The 6-Step Process to Turn Ideas into Published Blog Posts

The 6-Step Process to Turn Ideas into Published Blog Posts

You have a great idea for a blog post – and that’s a good start.

But you need more than just ideas. If you want to grow your business, you need published content – and that means turning your idea into a written blog post.

This is where you probably get stuck. Maybe your idea is so good that you’re afraid you can’t do it justice. Or maybe you love coming up with ideas – you have notebooks full of them – but sitting down to write the actual post doesn’t seem like much fun at all.

What you need is a simple process that works every time. A process that leads you from initial idea to published post so easily that you’ll wonder how you could ever go off track.

Here it is, in 6 straightforward steps:

Step 1: Assess Your Idea

Some ideas are gold… and some are just fool’s gold. They look shiny and exciting, but they have no real value. How can you tell the difference? Really good ideas:

  • Suit your audience. You might love the idea of writing an in-depth essay that analyzes two obscure writers, but if your readers want quick and easy tips they can apply to their own lives, they’re going to tune out.
  • Suit you. If you’d rather gnaw off your arm than write a post on Grammar 101, then tackle another idea instead. You don’t have to be wildly passionate about every post you produce – but if you don’t feel any enthusiasm about the subject at all, that’ll show through in your writing.
  • Fit into one blog post. If you have a great idea that’s way too big in scope to be covered in a post, don’t write a long textbook. Think about breaking the idea down into a blog post series or even an ebook. Or take just one aspect of the idea and write about that. Leave the rest out.

Once you’re sure your idea is genuinely valuable, you can move on.

Step 2: Plan Your Post

One common mistake people make all the time is skipping the planning stage. They jump straight from idea into writing.

Maybe you even have a friend who writes like this – but chances are that your friend is an experienced writer with a natural grasp of structure (or someone who has a lot of patience for rewriting).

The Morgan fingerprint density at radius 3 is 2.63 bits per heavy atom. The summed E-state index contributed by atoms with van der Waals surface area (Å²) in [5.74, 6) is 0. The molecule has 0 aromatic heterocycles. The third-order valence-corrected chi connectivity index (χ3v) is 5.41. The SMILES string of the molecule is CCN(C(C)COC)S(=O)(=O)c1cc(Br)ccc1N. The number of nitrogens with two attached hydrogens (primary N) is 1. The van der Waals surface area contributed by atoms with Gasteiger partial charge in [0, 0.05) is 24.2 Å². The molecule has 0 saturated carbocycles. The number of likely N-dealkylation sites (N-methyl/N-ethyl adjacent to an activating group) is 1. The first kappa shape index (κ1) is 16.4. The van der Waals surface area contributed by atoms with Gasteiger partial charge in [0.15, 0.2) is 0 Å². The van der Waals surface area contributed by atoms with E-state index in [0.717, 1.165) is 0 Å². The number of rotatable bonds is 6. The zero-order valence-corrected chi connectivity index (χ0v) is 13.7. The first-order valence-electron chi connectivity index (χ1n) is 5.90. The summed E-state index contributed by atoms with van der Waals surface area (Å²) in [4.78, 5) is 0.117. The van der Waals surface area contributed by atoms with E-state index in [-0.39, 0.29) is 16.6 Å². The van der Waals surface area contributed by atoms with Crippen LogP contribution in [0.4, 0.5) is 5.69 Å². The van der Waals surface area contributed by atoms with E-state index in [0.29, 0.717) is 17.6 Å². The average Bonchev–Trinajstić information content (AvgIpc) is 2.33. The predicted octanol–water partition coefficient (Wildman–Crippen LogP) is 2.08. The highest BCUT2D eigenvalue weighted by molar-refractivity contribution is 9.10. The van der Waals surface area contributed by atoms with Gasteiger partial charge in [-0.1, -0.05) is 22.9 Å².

Planning is essential. It lets you figure out how your post should be put together so you can tackle any problem spots before writing hundreds of words.

One effective, simple way to plan is to create a mindmap. Jot down the title (or topic) of your post in the centre of a page, then write all the ideas that come to you around the side. This gets your creativity flowing, and it lets you capture what’s on your mind. You’ll find that new thoughts come to you easily.

Once you have a mindmap, you’ll probably want to cut out some of the weaker ideas and merge together any similar ones. I like to number each idea so that I have a logically-ordered outline for my post. (If you’re writing a how-to post, the order is usually obvious. For a list post, you might try ordering steps from easiest to hardest.)

Step 3: Write Your Post

Some people tie themselves in knots at this stage, trying to perfect every sentence as they write. It’s much more efficient to get your thoughts down on the page, however imperfectly, and then edit what you’ve written.

Here are three ways to make the writing stage easier:

  • Don’t write the introduction first – start with the main body of your post. Go back and add the introduction at the end.
  • Set a timer for 30 minutes. Write (and don’t stop writing) until the timer goes off. If you often struggle to stay focused or procrastinate about starting, this trick works really well. (Vary the time if you want – you might prefer to start with 15 or 20 minutes instead of 30.)
  • Leave gaps. If you realise midway through writing your post that you need to look up a URL or research a statistic, jot a note to yourself in the text and keep writing. You could use [square brackets] or another notation, like yellow highlighter, so there’s no chance of missing these notes when you edit.